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Wednesday, May 23, 2018
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Catholic school addition doesn’t sacrifice tradition

SAN ANTONIO — When it came time to plan construction of a classroom addition, leaders at St. Anthony Catholic School wanted something that provided modern amenities without sacrificing the traditional look of their 91-year-old brick structure.

An architect’s rendering shows the result to be a faux-brick facade that’s a near, if not exact, replica of the real brick on the old building.

“We’re trying to match it up fairly similar,” said Father Edwin Palka, pastor at St. Anthony of Padua Catholic Church.

Construction on the roughly $3 million project should start in early December with a plan to move into the new classroom and administration building in August for the start of the 2014-15 school year.

“It’s going to be very quick,” Palka said.

Once the new building is ready, a renovation project will get underway on the old building, which will continue to house the library, the cafeteria, a computer lab and classrooms for art and music.

To celebrate the coming change, the school plans a groundbreaking ceremony at 1 p.m. Nov. 17 at the school at 32902 St. Anthony Way in San Antonio.

Sister Alice Ottapurackal, the principal, said the expansion is something the school has needed for some time.

“We know it is through God’s blessing it is happening,” she said. “We are truly, truly excited about it.”

One key improvement is that the new building will be wheelchair accessible, as will the old building once it’s renovated, Palka said. Anyone in a wheelchair or using crutches will be able to use an elevator. Right now, the school has numerous stairways that students and staff must navigate.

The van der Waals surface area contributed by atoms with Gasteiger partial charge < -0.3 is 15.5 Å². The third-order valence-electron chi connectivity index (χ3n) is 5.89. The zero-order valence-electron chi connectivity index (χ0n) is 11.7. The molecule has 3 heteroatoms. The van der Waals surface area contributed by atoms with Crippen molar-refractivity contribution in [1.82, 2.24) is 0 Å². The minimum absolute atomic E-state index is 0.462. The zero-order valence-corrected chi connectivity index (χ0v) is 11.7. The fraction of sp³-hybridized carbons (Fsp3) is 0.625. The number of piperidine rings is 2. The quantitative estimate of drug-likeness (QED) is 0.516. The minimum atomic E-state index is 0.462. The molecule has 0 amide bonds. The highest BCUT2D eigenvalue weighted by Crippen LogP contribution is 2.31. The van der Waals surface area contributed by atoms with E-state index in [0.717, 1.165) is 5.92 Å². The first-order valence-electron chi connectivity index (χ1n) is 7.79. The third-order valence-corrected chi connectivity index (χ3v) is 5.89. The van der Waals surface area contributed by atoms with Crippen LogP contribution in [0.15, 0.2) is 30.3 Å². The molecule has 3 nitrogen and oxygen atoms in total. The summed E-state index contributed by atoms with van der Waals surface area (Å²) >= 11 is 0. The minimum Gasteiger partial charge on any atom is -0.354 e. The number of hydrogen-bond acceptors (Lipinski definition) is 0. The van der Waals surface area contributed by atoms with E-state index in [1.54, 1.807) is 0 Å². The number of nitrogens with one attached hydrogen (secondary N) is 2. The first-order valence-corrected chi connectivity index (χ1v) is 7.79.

In addition, the new building will have central air conditioning, and so will the old building after the renovation. Currently, window units serve that purpose in the 91-year-old building.

A covered walkway will link the buildings so the school’s 216 students won’t get wet in rainy weather when they head from their classrooms to the cafeteria, where expanded space should allow more of them to eat at the same time.

Palka said one seemingly simple improvement generated plenty of excitement among parents. A small drop-off area is being added so the cars are off the road when parents drop off or pick up their children. Right now, there’s no room to pull off the road.

The school has a long history in East Pasco. The parish was established in 1883, and Saint Anthony Catholic School opened soon after, founded by Cecilia Morse, the widowed mother of six children.

The current school building was constructed in 1922 at a cost of $22,000. During the construction, eighth-grade boys who performed well in class were rewarded with the opportunity to help carry bricks for the bricklayers, Palka said. Years later, they recalled that year as one of their best academically because they considered it a treat to help with the bricks and kept their grades up so they wouldn’t miss out, he said.

As decades passed, enrollment outgrew the building, so the school added four portable classrooms that house fourth to eighth grades. Since the portables are in the vicinity of the upcoming construction, the school plans to put new portable classrooms on the opposite side of the old building. Furniture and classroom materials will be moved from the old to the new portables over the Thanksgiving holiday, Palka said.

School media specialist Betty Will said she’s excited about the construction project, and the students appear to be, too.

“That building is a very welcome addition,” she said.

But Will, who has been with the school 23 years, said she is glad the library will remain in the old building, though it might be reconfigured somewhat.

“I would have a hard time leaving this room, to be honest,” Will said. “There’s something to be said about the history.”

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